I have long advocated for manuscript preaching, and while I do know it’s not for everyone, as one who switched to this practice about ten years ago after fifteen years of outline preaching, I think more preachers should give it a try. I’ve tried to make a case for the practice in my book Gospel-Driven Ministry, so I won’t rehearse that argument here. But if you are interested in trying this out, I do want to offer some advice for more successful delivery.
1. Differentiate your text for ease of reading.
Some preachers apply a color code for the different components of a sermon, and you may find that helpful. I just use regular black text, but I bold the preaching text, bold and underline my sermon points, and italicize illustrations and other Scripture references I’m bringing in to the exposition. The main portions of my manuscript, the exposition, are all just plain text. Occasionally I will use CAPS to emphasize certain words or sentences. This helps my brain cue up the shifts in emphasis and prepare for transitions to different elements of the sermon as I’m preaching. Your mileage may vary, but using some means of differentiating between sermon components can keep you from getting lost in your manuscript if you’re making good eye contact or preaching some portions from memory or otherwise extemporaneously. (And while I’m at it, make sure you use a good size font for ease of reading.)
2. Re-read and rehearse.
The reason most folks don’t preach from a manuscript is because they don’t want to feel too tethered to their script. They’re afraid the sermon delivery will feel too much like just reading a paper. The best way to avoid this is to become as familiar with your manuscript as possible. If you suspect this may be a problem for you, it’s probably not a great idea to be a late Saturday writer. Give yourself ample time to re-read the manuscript and maybe even to rehearse preaching from it to cultivate enough familiarity to add a natural delivery to the preaching event. Reviewing your manuscript well can also help you identify portions of your sermon that aren’t articulated very well or don’t translate well to oral delivery. And on that note:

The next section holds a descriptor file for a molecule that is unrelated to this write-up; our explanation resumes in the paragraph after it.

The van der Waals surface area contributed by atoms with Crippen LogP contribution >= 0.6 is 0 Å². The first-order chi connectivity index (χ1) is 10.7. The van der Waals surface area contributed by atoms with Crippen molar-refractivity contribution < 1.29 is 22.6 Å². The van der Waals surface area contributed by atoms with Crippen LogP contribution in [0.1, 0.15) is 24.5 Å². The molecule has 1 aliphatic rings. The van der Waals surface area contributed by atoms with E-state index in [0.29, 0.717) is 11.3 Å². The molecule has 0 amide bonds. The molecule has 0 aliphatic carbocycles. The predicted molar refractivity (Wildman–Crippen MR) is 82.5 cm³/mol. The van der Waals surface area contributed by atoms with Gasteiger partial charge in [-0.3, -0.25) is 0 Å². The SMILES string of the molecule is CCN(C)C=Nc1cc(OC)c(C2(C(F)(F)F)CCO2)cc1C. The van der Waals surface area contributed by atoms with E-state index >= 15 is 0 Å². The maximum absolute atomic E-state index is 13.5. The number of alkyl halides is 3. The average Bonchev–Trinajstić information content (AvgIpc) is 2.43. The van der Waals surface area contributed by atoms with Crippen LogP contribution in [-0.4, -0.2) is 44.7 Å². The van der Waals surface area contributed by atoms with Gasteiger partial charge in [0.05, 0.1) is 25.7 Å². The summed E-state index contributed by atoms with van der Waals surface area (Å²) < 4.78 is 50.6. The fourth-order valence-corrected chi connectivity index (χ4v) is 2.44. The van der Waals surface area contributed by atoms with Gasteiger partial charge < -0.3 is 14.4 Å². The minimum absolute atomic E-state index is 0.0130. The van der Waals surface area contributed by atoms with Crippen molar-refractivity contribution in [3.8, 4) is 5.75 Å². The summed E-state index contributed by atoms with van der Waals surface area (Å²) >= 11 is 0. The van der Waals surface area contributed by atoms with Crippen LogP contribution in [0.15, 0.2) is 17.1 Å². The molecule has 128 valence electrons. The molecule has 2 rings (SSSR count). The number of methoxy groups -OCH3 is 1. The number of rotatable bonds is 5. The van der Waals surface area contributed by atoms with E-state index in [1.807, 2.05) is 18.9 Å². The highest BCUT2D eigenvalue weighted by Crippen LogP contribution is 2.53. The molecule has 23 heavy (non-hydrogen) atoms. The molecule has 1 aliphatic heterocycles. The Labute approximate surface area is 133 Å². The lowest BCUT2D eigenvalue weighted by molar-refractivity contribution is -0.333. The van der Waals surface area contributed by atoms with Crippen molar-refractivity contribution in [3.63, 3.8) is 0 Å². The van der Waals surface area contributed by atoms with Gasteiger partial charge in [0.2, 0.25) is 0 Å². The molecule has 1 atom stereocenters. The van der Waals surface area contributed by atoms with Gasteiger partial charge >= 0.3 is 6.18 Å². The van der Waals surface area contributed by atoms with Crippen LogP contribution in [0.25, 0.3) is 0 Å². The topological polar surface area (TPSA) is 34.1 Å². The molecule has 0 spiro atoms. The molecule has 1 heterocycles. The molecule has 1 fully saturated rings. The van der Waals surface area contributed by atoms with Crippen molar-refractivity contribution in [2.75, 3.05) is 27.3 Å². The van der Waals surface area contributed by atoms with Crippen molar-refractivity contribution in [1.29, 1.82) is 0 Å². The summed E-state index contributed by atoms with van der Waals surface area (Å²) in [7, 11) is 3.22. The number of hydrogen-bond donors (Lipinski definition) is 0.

3. Remember to write for speech.
The biggest issue I see with many beginning manuscript preachers is that they haven’t developed a good ear for the difference between writing a sermon and a theological article or expositional essay. They write like they’re writing a paper, and then the delivery sounds exactly like reading a paper! But manuscripting a sermon isn’t the same thing. We have to remember to write for speech, not for interior reading. This will affect word choice, certain modes of phrasing, and the like. Make sure you’re using words you can actually pronounce! Make sure you’re constructing sentences that aren’t overly long or complicated. Make sure you’re not writing in overly formal style. Write like you’d preach a sermon. People hear differently than they read, so we have to manuscript differently than we often write.
4. Don’t give up too soon.
As I said, manuscripting isn’t for everyone. But I suspect it’s for more folks than give it ample time to truly find out if it’s for them. A lot of beginning manuscript preachers give up on the practice too soon, before they get better at it. They do it a few times, get frustrated with how much they’re reading, how unnatural it might feel, how little eye contact they’re making, etc. — and then they give up. Like all new practices, manuscript preaching just takes a while to become more one’s own. And if you stick with it, you might discover, as I did, that manuscript preaching actually makes for a more polished, thoughtful, and excellent sermon.